HKEY_LOCAL_MACHINE\System\CurrentControlSet\Services\VxD\VMLDR
    4. Press Delete, and then click Yes to confirm.
    5. Click the Registry menu, and click Exit to save the changes and close the Registry Editor.

    Windows NT

    If you are running Windows NT, then follow these instructions. You will need an uninfected DOS boot disk or a Windows Startup disk.

    Run a full system scan
    Make sure that you have the most recent virus definitions, and run a full system scan, making sure that Norton AntiVirus (NAV) is set to scan all files. Write down the names of any files infected with the DonaldD.Trojan. Have NAV delete them if possible; in most cases it will not be able to do so. When finished, go on to the next section.

    Edit the Windows registry
    Follow these steps to remove a registry entry that was added by the Trojan:

    CAUTION: We strongly recommend that you back up the system registry before making any changes to it. Incorrect changes to the registry may result in permanent data loss or corrupted files. Be sure to modify the specified keys only. See the document How to back up the Windows registry before proceeding.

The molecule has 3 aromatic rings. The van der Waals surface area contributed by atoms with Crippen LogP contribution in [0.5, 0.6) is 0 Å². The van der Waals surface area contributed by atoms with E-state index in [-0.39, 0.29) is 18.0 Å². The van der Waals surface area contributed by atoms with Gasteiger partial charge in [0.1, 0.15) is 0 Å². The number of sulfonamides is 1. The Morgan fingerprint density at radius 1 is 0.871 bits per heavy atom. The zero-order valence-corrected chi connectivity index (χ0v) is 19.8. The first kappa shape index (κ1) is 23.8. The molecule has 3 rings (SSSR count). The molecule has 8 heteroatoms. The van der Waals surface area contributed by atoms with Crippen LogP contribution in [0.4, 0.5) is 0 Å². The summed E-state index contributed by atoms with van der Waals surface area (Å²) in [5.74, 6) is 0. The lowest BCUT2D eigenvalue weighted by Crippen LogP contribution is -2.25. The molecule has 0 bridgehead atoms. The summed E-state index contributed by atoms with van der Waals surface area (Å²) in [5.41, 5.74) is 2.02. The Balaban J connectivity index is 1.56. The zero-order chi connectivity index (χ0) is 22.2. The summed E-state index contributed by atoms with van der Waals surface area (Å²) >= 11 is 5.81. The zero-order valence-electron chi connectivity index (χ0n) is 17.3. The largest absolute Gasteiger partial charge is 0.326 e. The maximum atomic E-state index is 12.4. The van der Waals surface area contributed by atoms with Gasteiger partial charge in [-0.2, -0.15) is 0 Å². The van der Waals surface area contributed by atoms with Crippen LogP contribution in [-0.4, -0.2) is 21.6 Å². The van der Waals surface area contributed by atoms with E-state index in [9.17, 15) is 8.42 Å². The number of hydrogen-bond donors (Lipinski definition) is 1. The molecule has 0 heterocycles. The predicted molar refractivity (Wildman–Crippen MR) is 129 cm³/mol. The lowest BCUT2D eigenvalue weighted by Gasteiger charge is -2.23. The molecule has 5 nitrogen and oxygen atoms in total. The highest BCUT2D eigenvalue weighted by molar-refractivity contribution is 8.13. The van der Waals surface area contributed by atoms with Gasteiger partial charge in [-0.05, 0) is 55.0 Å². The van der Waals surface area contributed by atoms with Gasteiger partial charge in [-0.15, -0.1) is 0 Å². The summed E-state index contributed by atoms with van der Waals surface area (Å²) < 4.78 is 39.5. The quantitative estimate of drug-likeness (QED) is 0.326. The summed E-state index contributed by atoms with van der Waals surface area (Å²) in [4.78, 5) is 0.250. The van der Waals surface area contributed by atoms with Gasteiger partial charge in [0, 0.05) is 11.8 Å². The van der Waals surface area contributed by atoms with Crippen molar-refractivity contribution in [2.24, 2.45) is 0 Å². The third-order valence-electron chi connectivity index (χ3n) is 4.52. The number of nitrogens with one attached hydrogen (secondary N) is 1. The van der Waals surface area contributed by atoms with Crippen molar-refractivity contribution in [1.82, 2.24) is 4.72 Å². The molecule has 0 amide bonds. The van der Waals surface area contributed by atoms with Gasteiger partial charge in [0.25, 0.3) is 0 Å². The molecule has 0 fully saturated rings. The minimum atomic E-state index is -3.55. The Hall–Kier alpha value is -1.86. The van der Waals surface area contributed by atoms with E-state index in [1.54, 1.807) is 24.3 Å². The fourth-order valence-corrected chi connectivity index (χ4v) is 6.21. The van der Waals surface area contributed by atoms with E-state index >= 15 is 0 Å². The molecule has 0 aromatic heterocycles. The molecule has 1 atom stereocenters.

NOTE: You must be logged on as Administrator.
    1. Click Start, and click Run. The Run dialog box appears.
    2. Type regedit and then click OK. The Registry Editor opens.
    3. Navigate to and select the following subkey:

      HKEY_LOCAL_MACHINE\SYSTEM\CurrentControlSet\Control\Session Manager
    4. In the right pane, double-click BootExecute.
    5. In the Edit Binary Value box, look for and select the following hexadecimal numbers:

      00 62 6F 6F 74 65 78 65 63

    6. Select these numbers only, and then delete them.
    7. Click OK.
    8. In the right pane, select and delete the following values:

      Pdata0
      Pdata1
    9. Exit the Registry Editor, and then restart the computer.

    Delete files
    Use Find Files to locate and delete any files that NAV could not delete.


Writeup By: Motoaki Yamamura